Exploratory Paper On Political Ideology History Essay
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Published: Mon, 5 Dec 2016
Political ideology is defined as a set of ideals and principles created for social order. Thus, after much consideration and deliberation, I chose to work on Political Ideology.
Politics appeals to me because I have been intrigued by how it can inspire the masses with powerful rhetoric’s by charismatic personalities. President Barack Obama is a political leader whom I greatly admire for his oratory eloquence displayed during his maiden speeches in the U.S. Presidential Elections 2008. I was captivated by his “Yes We Can!” speech which moves the crowd to disperse all doubts about their future and believing that America will succeed under his leadership.
Marxism-Leninism and Maoism are communism by nature but takes on a different form to cater to the circumstances in their respective countries, Russia and China.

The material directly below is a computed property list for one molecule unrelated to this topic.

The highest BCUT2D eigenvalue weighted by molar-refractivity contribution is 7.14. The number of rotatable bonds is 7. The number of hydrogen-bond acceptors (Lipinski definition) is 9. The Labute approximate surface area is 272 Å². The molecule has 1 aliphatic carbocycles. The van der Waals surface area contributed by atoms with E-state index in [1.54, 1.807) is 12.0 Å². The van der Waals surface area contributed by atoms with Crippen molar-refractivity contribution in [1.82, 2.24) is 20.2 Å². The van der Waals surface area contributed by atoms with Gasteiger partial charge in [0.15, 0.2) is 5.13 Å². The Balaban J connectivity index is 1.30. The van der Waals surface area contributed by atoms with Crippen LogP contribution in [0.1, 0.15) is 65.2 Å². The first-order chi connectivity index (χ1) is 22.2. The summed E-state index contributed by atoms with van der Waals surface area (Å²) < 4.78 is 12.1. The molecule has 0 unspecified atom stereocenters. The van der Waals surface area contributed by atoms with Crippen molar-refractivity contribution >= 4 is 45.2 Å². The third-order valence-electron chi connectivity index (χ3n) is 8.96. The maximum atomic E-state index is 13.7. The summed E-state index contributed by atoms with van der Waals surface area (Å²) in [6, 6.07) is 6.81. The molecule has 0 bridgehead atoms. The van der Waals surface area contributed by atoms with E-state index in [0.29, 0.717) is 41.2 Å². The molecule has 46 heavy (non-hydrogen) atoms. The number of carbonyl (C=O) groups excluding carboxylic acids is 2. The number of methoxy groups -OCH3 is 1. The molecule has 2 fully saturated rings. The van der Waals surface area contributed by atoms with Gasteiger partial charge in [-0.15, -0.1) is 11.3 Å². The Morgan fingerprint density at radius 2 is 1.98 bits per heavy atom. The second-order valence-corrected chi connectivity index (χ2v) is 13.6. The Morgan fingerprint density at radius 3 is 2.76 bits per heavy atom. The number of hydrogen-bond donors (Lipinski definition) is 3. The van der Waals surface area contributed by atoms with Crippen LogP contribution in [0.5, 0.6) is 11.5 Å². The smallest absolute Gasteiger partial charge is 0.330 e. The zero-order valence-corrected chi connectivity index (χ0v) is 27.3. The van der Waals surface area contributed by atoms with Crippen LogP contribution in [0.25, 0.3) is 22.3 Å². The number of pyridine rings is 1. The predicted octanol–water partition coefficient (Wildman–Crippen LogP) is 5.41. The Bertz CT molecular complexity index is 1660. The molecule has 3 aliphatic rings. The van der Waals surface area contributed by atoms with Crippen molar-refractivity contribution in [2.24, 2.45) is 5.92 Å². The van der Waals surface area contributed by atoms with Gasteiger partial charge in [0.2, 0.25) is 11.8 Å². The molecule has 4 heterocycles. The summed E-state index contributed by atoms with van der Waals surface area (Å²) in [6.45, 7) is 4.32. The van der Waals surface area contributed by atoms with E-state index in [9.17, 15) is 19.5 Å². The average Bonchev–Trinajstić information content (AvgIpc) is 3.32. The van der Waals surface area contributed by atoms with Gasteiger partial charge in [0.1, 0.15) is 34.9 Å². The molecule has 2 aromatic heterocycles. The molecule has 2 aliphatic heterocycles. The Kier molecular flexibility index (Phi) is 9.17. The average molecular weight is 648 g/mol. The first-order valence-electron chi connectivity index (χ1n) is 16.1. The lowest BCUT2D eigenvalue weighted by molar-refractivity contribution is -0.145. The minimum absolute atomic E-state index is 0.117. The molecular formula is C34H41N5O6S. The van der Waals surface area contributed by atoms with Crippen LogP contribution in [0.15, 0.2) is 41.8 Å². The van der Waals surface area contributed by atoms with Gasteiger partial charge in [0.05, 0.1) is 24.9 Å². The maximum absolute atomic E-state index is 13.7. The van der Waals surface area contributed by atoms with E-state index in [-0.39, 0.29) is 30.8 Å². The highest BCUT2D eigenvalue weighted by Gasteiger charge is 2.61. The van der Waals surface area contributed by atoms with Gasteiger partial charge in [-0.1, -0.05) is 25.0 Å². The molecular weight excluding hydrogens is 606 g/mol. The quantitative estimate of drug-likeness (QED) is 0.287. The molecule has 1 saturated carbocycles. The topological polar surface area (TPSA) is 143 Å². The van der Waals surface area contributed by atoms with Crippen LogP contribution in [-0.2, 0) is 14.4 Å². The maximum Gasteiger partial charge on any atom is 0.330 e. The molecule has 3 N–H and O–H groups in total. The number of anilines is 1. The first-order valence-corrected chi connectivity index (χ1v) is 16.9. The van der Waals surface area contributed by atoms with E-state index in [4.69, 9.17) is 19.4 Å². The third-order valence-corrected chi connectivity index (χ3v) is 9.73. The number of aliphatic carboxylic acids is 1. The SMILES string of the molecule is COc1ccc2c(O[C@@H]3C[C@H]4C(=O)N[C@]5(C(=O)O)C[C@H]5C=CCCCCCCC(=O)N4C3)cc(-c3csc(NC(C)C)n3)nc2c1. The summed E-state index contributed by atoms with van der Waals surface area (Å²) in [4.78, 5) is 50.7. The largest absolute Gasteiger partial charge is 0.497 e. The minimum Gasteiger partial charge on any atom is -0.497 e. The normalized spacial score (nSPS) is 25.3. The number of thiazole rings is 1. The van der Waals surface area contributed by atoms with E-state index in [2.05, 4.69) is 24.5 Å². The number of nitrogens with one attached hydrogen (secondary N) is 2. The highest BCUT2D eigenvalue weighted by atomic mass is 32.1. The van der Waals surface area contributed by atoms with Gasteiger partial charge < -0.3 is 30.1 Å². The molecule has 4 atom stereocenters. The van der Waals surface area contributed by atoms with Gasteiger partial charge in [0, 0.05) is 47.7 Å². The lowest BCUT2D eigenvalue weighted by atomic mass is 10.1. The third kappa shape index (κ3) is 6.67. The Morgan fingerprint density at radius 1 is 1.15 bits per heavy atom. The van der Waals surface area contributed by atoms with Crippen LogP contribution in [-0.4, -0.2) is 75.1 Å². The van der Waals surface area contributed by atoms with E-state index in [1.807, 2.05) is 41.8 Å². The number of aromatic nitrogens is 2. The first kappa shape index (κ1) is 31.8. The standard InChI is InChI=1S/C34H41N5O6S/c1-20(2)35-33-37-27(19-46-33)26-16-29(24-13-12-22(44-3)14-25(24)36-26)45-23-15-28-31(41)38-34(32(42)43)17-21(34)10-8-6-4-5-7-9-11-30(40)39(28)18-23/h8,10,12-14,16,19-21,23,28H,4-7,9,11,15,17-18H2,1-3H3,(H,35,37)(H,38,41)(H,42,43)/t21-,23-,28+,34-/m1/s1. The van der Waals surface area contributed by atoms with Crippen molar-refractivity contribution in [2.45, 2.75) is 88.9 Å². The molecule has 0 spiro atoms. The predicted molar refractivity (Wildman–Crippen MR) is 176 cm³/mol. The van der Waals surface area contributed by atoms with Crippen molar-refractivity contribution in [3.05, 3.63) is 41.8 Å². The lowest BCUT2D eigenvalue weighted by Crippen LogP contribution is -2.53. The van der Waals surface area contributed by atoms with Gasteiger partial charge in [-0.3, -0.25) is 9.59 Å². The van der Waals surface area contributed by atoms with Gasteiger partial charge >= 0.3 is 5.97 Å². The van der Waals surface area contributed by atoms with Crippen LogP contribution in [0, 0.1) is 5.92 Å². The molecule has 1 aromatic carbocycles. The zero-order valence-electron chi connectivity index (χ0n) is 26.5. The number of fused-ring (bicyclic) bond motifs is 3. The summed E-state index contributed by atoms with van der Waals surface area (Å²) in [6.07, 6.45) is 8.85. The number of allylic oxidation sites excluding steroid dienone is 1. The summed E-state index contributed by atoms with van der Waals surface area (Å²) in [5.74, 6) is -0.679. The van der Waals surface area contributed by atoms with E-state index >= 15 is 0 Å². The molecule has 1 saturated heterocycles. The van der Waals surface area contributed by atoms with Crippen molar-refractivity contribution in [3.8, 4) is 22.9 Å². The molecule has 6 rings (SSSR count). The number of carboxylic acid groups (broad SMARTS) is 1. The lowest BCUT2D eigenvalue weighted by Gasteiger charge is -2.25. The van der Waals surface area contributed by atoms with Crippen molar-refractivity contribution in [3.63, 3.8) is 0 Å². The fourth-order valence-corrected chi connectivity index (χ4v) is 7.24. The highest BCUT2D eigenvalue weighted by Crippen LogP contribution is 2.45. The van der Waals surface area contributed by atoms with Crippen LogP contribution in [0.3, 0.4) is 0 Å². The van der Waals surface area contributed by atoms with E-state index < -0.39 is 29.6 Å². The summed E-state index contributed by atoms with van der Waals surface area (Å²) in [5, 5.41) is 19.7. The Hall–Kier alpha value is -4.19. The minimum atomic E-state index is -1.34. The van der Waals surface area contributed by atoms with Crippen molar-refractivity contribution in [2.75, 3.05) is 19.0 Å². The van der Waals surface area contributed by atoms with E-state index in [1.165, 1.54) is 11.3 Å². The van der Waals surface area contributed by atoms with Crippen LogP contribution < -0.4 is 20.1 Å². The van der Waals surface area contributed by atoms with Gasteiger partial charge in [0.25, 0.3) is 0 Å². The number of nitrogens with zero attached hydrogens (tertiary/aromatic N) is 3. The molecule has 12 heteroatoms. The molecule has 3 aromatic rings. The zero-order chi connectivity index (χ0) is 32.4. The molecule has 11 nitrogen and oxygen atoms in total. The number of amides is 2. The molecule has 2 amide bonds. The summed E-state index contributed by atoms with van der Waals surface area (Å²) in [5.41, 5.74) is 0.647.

Marxism-Leninism is a political ideology that is based on Valdimir Lenin’s writing on the ideas of Karl Marx. Marxism advocates socialism while being heavily critical on capitalism which he believes is the “dictatorship of the bourgeoisie”, which means a society run by the upper echelons of society to their own benefit. His idea of socialism is that the society will be run by the working class known as the “dictatorship of the proletariat”. Marx’s ideas were heavily influenced by the class struggle in society.
One significant event that epitomises Marxism-Leninism ideology would be the 1917 October revolution in Petrograd, currently known as St. Petersburg. Valdimir Lenin was the leader of the Bolshevik (communist) Party that toppled the Russian Provisional government and created a new form of Russia called Soviet Russia which borrowed Marxism ideologies along with it.
The Bolshevik won over the support of the majority of the workers and soldiers because of the repressive and autocratic ruling by the imperialist Tsar which resulted in declining economic and social conditions. The working class was unhappy with long working hours, overcrowded housing problems with poor sanitary control, low wages which was made worst by increases in cost of living due to Russia’s involvement in World War one at that time. Thus Lenin-led Bolshevik appealed to the masses and faced little resistance when they staged a coup, occupying government buildings and strategic points.